Gluten Free: A Gateway Drug?

The magic pill. That's what the gluten free diet sounded like when my doctor first described it. Eat gluten free and celiac disease disappears. The fatigue. The stomach acid. The nausea. Poof

Ever since my diagnosis, though, I've noticed that most celiacs aren't just no-gluten. They're no-dairy, no-processed, no-soy, no-casein, no-anything-not-straight-from-the-dirt. And I've become one of them. And, when I look at my snack stack free of the 8 most common allergens, I can't help but think: Why? Why is gluten free suddenly not enough

Maybe gluten free isn't so magic after all?

True, a lot of the reasons are intestinal. I'm guilty of that. My villi may have started to bloom again, but they still wilt if milk floods their roots. And paleo? We're flirting. Because what person whose suffered from bloating, gas, nausea, acid and every intestinal ABC isn't attracted to a lifestyle that promises to conquer a tantrum-prone tummy

Yet, I can't help but think that the stomach isn't acting alone. The body and mind are partners in crime and this is no exception. It's so easy to get in a cycle of restriction and fear. So easy to say that because gluten is an intestinal bomb, soy and processed foods might have tickers of their own. And when you don't heal immediately - as my hospital visits and fatigue and frustration has shown is apt to happen - it's easy to blame the nutritionists' latest villain rather than accept that healing takes its own sweet time. In this way, I think gluten free really has transformed into the gateway drug of allergen avoidance.  

Sometimes, lines are easy to draw...

Fact is, I don't think every celiac needs to avoid more than gluten. But I'm definitely not denying that some do and should!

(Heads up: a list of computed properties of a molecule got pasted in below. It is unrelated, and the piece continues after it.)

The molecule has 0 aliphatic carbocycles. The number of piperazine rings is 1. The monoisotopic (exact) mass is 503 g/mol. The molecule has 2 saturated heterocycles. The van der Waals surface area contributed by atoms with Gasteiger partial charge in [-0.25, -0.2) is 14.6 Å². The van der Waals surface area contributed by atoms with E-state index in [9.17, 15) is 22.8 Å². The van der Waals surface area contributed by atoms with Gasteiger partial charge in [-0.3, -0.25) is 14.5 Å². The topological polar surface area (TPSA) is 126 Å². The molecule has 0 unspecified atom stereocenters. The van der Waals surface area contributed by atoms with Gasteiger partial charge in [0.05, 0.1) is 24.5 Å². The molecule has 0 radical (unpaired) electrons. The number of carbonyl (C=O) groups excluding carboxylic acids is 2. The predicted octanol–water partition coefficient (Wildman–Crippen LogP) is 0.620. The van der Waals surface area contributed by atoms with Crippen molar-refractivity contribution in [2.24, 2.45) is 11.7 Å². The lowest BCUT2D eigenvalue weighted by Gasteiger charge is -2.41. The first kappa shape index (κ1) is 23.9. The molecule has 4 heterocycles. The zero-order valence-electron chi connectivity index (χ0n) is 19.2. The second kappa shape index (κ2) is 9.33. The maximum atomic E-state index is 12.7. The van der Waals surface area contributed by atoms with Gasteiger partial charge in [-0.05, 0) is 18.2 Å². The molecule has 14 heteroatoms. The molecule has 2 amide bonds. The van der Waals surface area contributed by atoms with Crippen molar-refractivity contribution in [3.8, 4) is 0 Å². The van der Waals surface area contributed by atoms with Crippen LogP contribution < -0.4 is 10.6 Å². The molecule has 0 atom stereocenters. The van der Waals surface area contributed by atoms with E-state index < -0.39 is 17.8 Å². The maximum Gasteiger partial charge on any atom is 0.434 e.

Will I ever reunite with my dairy-filled frozen yogurt? Maybe. I hope so. I hope that one day my list of dietary restrictions will grow shorter rather than flowing onto the next page. For now, though, I'm pretty happy. I'm off gluten, off dairy, try to eat as non-processed as possible and am hoping to undergo more allergy testing this summer. But, today, I still savor my soy-filled, chocolate-covered acai berries. I still dive into a pre-made gluten free brownie when I get the chance. 

Or both!

Because, even though I suffer from dietary restrictions, I control them, not the other way around. I am in charge of nourishing my body in the best way possible. There is no magic pill - there are just magical people. And every celiac, gluten intolerant, allergy sufferer - following whatever "no" diet that works for them - can be just that. 


What do you think about the tendency to avoid more allergens than gluten? Do you think it's a gateway drug? Comment below! 

Comments

  1. Great post, Casey! I feel the exact same way about the gluten-free diet: it was great to think it would solve everything, and it's been less great to see how much of that "everything" has stuck around even after over a year gluten-free. I've been writing about this stuff on my blog recently, too, so maybe it's the time of year... That brownie looks good, by the way! :)

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    1. Thanks! Definitely - it is much less of a magic pill than one would think. haha that's funny! Must be in the air! :) Keep up your amazing writing - one of my fav blogs to visit! :D